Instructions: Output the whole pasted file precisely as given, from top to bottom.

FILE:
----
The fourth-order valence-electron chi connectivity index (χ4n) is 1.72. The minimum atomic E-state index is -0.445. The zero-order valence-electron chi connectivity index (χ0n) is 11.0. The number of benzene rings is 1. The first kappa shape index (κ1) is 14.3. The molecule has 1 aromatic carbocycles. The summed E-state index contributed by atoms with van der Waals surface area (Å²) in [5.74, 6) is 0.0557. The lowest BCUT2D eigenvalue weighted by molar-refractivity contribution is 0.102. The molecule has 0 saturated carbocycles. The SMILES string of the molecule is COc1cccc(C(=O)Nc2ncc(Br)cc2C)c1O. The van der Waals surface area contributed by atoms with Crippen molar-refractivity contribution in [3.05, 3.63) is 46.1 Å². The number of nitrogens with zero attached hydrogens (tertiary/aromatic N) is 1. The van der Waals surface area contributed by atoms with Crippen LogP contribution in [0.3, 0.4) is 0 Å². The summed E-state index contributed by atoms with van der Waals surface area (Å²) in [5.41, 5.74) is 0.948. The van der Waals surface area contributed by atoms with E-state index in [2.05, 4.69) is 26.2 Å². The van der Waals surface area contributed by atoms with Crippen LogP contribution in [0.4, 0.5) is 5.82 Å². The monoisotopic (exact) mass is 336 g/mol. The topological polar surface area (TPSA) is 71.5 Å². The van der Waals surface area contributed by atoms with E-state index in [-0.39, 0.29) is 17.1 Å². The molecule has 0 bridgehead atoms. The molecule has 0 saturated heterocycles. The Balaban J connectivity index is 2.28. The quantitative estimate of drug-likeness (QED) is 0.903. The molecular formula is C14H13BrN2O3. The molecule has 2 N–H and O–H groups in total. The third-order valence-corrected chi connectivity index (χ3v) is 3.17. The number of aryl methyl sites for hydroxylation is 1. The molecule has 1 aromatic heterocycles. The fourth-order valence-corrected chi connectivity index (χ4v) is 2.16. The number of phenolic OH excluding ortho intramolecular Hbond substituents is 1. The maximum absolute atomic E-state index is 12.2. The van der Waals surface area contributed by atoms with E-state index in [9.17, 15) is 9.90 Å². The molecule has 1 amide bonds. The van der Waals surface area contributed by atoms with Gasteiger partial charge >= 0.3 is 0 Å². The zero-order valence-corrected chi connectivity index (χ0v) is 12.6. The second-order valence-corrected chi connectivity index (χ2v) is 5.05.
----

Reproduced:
The fourth-order valence-electron chi connectivity index (χ4n) is 1.72. The minimum atomic E-state index is -0.445. The zero-order valence-electron chi connectivity index (χ0n) is 11.0. The number of benzene rings is 1. The first kappa shape index (κ1) is 14.3. The molecule has 1 aromatic carbocycles. The summed E-state index contributed by atoms with van der Waals surface area (Å²) in [5.74, 6) is 0.0557. The lowest BCUT2D eigenvalue weighted by molar-refractivity contribution is 0.102. The molecule has 0 saturated carbocycles. The SMILES string of the molecule is COc1cccc(C(=O)Nc2ncc(Br)cc2C)c1O. The van der Waals surface area contributed by atoms with Crippen molar-refractivity contribution in [3.05, 3.63) is 46.1 Å². The number of nitrogens with zero attached hydrogens (tertiary/aromatic N) is 1. The van der Waals surface area contributed by atoms with Crippen LogP contribution in [0.3, 0.4) is 0 Å². The summed E-state index contributed by atoms with van der Waals surface area (Å²) in [5.41, 5.74) is 0.948. The van der Waals surface area contributed by atoms with E-state index in [2.05, 4.69) is 26.2 Å². The van der Waals surface area contributed by atoms with Crippen LogP contribution in [0.4, 0.5) is 5.82 Å². The monoisotopic (exact) mass is 336 g/mol. The topological polar surface area (TPSA) is 71.5 Å². The van der Waals surface area contributed by atoms with E-state index in [-0.39, 0.29) is 17.1 Å². The molecule has 0 bridgehead atoms. The molecule has 0 saturated heterocycles. The Balaban J connectivity index is 2.28. The quantitative estimate of drug-likeness (QED) is 0.903. The molecular formula is C14H13BrN2O3. The molecule has 2 N–H and O–H groups in total. The third-order valence-corrected chi connectivity index (χ3v) is 3.17. The number of aryl methyl sites for hydroxylation is 1. The molecule has 1 aromatic heterocycles. The fourth-order valence-corrected chi connectivity index (χ4v) is 2.16. The number of phenolic OH excluding ortho intramolecular Hbond substituents is 1. The maximum absolute atomic E-state index is 12.2. The van der Waals surface area contributed by atoms with E-state index in [9.17, 15) is 9.90 Å². The molecule has 1 amide bonds. The van der Waals surface area contributed by atoms with Gasteiger partial charge >= 0.3 is 0 Å². The zero-order valence-corrected chi connectivity index (χ0v) is 12.6. The second-order valence-corrected chi connectivity index (χ2v) is 5.05.